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Should developers keep the web.config file updated and commit it to a VCS such as SVN? At my company we very rarely update it via SVN; instead somebody will create an "instructions" text file in our deployment scripts (SQL scripts and the like, plus batch files to compile the ASPX files as individual DLLs for deployment) that says something like "Change X to Y in web.config files for Sites A, B and D", and relies on the individual developer following those instructions each time the file is updated.

This seems counter-intuitive to me: I would expect the web.config file to be kept in sync as needed, with necessary changes being made and the file committed as any other artifact of the codebase, but I have raised this issue in the past and nobody has paid it any mind.

What approach should be followed when dealing with config files like this?

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I see more advantages then disadvantages by keeping it updated in VCS. The content should be the same on every development pc and if the server has a different config setting, i keep backups of the web.config manually there. – Tim Schmelter Jun 1 '11 at 14:31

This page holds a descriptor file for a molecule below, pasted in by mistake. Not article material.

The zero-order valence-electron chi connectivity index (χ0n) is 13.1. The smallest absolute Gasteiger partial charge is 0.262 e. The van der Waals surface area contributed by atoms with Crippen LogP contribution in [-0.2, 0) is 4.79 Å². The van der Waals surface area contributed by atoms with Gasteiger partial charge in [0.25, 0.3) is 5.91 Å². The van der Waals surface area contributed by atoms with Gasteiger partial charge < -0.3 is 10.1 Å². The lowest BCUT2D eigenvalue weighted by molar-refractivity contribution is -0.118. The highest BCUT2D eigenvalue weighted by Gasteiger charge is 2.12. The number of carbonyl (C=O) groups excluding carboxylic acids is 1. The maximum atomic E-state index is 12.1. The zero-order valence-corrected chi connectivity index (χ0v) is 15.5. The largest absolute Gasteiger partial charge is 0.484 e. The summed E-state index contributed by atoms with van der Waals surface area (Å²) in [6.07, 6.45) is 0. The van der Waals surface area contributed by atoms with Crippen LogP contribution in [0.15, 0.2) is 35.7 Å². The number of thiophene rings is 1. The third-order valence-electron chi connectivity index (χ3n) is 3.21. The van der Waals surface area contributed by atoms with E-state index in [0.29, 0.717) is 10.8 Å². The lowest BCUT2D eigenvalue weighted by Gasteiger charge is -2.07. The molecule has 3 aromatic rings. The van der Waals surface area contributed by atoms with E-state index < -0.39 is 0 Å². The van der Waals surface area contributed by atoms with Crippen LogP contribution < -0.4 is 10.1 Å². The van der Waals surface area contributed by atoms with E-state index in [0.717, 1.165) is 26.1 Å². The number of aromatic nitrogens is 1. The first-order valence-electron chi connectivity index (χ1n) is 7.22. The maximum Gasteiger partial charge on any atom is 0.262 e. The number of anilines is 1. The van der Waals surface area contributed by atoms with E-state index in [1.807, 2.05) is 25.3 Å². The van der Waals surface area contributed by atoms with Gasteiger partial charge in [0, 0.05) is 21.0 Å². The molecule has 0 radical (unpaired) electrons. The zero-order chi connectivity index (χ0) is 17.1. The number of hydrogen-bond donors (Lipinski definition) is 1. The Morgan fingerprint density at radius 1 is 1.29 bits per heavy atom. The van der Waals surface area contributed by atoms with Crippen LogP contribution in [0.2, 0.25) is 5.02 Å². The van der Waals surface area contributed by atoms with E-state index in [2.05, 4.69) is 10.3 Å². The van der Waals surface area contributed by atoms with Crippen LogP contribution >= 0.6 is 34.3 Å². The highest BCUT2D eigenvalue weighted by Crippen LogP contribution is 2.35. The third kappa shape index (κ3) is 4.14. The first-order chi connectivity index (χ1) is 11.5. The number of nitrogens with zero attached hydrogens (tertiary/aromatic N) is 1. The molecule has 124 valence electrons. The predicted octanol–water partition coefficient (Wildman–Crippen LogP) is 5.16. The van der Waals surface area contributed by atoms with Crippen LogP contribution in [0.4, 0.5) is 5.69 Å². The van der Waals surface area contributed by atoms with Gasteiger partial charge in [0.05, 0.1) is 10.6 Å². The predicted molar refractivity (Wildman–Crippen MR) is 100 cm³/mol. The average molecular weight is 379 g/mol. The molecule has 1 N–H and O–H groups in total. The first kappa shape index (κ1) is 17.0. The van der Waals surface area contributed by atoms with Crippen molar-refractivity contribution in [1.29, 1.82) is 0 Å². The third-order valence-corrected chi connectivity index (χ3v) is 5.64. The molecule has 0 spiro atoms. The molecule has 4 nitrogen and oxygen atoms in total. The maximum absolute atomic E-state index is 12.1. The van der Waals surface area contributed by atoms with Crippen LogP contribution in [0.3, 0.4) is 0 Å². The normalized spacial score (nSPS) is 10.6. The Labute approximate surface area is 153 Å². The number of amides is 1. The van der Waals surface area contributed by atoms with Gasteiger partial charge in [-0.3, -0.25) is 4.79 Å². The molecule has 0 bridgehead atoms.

up vote 2 down vote accepted

Absolutely, web config must be in source control, and you can define differences beetween various versions of web.config with web.config configurations

for example we have one for local development server, one for test IIS server, and one for production IIS server. And we can set solution configuration and publish from visual studio for different targets and different clients (sites).

here are the links for web.config configurations :

Common Web.Config transformations with Visual Studio 2010

Web.config Transformation Syntax for Web Application Project Deployment

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I wouldn't allow all developers to have access to web.config file at all either via SVN or other way. Although if in your company it is allowed for developers to access web.config i see no reason why it shouldn't be on SVN. Point of SVN is to keep track of your single/multi person development process. If you make changes to web.config and this cause a bug in someone's else code it would be much easier to revert changes using SVN

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How can your developers test their (website) code if they have no web.config? Perhaps I'm missing something here... – Radu094 Jun 1 '11 at 14:32
I meant access to modify, thought it was understood as the question about committing or not for SVN. – eugeneK Jun 1 '11 at 14:35

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